AUGUSTA, Ga. (WJBF) The Children’s Hospital of Georgia reported the first death of a pediatric patient, who tested positive for COVID-19, Wednesday. The Aiken County Coroner’s Office confirmed the patient was a 9-year-old boy who attended North Augusta Elementary School.

“It’s always tragic when a child dies,” Dr. Rodger MacArthur, an infectious diseases physician, at the Medical College of Georgia, says. “The chances of them dying from COVID-19 once they get it is really only about one in 10,000. But, it’s devastating for the families of the one in 10,000. It’s especially devastating because the vaccine isn’t available for them yet.”

Unlike adults, children under the age of 12 can not be treated for COVID-19 with any treatments.

“What parents need to watch out for is worsening of systems.”

“Usually, if a child has had greater than three days of a fever and start to have any sort of chest pain, they would want to get advice from their doctor,” Dr. Carol Tarver, a pediatrician, adds.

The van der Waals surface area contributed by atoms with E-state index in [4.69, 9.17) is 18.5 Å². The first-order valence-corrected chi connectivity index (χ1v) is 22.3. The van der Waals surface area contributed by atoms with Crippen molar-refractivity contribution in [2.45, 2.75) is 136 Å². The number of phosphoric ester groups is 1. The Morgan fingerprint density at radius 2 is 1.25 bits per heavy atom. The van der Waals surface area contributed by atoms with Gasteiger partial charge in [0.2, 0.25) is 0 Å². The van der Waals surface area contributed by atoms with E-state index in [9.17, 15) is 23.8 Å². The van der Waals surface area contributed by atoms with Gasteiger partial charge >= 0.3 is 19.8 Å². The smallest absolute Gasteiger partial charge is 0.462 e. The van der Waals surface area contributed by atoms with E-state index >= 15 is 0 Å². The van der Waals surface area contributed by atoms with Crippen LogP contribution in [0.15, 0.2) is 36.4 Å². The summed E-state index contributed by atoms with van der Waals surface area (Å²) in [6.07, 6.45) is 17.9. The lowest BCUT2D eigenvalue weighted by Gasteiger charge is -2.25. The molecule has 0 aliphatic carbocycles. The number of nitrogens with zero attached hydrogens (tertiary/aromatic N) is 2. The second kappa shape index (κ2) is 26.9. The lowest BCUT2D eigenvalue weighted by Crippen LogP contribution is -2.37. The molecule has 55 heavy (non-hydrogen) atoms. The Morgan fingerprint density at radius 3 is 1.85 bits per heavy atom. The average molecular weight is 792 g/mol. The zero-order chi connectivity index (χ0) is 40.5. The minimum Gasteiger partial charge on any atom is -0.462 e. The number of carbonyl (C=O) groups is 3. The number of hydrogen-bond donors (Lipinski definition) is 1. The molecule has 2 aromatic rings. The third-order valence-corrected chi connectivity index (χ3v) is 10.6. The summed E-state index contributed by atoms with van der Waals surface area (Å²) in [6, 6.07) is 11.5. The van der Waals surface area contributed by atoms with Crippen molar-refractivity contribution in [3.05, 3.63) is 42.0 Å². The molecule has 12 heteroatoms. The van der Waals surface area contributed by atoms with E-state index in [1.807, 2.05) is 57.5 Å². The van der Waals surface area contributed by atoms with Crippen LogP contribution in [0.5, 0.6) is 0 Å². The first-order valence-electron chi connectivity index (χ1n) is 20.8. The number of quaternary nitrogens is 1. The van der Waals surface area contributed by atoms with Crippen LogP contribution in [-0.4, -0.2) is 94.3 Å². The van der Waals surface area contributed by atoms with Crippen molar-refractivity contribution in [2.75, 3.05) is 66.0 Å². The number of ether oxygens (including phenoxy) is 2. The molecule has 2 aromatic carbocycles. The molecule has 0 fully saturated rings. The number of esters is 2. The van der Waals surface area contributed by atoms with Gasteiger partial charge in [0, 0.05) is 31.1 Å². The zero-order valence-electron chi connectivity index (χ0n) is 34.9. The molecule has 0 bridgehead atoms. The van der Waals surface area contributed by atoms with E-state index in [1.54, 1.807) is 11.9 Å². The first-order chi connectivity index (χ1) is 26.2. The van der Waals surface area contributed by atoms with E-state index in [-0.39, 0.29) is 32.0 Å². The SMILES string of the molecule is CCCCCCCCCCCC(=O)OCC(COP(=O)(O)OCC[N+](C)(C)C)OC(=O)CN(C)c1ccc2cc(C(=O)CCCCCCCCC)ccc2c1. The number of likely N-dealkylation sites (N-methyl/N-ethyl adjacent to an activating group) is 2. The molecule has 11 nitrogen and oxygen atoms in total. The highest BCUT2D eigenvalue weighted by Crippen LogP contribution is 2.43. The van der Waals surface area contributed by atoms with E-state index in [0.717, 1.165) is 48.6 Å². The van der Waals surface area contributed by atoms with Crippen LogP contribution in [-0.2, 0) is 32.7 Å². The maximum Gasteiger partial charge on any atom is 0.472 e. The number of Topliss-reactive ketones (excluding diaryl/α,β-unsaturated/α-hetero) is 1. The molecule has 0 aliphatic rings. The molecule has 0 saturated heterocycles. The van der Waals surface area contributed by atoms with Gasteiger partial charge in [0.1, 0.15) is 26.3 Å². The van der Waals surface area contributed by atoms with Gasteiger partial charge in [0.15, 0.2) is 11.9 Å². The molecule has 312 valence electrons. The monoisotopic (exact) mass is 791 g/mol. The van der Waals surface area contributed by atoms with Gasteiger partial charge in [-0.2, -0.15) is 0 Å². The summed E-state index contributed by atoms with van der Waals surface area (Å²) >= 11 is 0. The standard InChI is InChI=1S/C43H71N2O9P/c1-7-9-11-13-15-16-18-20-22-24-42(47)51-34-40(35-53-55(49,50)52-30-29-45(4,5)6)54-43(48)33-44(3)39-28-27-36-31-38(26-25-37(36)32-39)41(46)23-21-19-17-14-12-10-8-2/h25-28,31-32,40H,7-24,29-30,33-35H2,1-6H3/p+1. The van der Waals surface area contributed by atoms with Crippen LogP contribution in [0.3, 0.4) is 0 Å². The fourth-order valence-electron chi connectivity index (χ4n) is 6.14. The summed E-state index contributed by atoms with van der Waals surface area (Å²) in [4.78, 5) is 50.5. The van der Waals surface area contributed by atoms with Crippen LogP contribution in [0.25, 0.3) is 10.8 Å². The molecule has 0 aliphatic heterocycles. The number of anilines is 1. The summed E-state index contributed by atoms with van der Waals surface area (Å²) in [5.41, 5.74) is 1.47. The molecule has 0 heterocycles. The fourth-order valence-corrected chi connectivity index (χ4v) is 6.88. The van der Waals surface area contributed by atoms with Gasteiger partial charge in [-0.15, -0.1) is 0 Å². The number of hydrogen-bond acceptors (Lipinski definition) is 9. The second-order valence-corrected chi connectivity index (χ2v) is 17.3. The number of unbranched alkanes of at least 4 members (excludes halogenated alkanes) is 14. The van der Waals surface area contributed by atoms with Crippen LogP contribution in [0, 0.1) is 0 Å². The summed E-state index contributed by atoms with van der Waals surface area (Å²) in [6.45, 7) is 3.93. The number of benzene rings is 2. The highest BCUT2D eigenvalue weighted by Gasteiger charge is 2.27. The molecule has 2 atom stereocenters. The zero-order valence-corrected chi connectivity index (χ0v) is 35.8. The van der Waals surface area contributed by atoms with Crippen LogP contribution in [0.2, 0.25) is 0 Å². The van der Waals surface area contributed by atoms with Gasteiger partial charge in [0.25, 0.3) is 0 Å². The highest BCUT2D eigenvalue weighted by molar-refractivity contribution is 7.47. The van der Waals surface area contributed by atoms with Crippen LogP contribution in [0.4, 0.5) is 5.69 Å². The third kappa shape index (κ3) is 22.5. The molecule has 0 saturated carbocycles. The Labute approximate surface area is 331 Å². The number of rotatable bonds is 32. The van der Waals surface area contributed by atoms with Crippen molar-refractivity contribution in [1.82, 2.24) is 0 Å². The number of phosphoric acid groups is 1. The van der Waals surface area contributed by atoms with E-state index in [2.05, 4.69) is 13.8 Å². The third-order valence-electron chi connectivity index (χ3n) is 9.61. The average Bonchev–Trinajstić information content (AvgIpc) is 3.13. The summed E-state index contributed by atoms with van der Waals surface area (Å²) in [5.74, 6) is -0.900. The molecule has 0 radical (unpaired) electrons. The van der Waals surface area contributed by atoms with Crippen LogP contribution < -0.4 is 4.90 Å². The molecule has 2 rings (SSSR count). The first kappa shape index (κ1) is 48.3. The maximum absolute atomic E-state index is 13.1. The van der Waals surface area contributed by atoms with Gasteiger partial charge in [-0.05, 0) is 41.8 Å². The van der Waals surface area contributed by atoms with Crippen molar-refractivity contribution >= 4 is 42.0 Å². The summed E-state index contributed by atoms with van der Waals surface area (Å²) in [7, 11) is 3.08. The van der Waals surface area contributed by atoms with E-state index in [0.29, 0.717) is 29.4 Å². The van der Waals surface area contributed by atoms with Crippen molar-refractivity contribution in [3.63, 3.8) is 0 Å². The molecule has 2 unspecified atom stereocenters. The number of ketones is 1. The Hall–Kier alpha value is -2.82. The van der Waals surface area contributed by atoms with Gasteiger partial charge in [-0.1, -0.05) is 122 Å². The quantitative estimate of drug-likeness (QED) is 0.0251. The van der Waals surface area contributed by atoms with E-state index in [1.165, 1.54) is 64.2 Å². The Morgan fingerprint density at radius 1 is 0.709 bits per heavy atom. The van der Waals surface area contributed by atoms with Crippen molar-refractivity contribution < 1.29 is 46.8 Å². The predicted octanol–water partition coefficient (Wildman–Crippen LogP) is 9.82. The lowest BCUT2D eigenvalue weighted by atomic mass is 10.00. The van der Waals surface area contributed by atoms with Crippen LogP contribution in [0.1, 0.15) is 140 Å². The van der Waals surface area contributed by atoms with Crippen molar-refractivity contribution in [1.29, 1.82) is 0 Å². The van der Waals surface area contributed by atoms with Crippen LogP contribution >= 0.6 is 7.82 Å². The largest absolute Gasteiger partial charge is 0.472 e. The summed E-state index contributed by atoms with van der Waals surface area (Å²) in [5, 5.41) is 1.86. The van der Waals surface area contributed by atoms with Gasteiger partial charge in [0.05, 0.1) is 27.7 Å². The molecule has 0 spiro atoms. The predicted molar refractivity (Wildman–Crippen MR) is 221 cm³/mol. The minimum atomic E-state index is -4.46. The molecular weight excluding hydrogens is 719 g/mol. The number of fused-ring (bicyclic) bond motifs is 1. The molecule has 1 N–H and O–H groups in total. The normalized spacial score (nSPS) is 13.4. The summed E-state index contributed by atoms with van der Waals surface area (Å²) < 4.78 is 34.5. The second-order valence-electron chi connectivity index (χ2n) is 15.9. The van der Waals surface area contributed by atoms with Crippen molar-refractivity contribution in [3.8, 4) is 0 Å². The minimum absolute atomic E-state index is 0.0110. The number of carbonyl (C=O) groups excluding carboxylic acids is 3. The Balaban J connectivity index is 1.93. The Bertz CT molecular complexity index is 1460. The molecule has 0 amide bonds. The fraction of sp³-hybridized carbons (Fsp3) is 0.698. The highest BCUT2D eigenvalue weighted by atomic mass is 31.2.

Dr. Rodger MacArthur, an infectious diseases physician at the Medical College of Georgia, says a key way to monitor these symptoms is for parents or guardians to check their child’s oxygen saturation.

“They sell oxygen saturation monitors at CVS or Walgreens for about $20 or so,” he explains. “That’s what they look at in the emergency room — not how their lungs sound, not if their nose is running, but are they getting enough oxygen? If the oxygen saturation goes down to the 93 to 94 percent range, that’s concerning.”

While initial symptoms can be mild, children can become severely sick weeks after they are infected. Dr. Carol Tarver, a pediatrician, says parents need to be aware of multi system inflammatory syndrome, a condition in which organs and different parts of the body become inflamed.

“That’s what’s happening to kids who have coronavirus and are ending up in the ICU, she says. “They’re having multi system organ failure. That’s what’s leading to their demise.”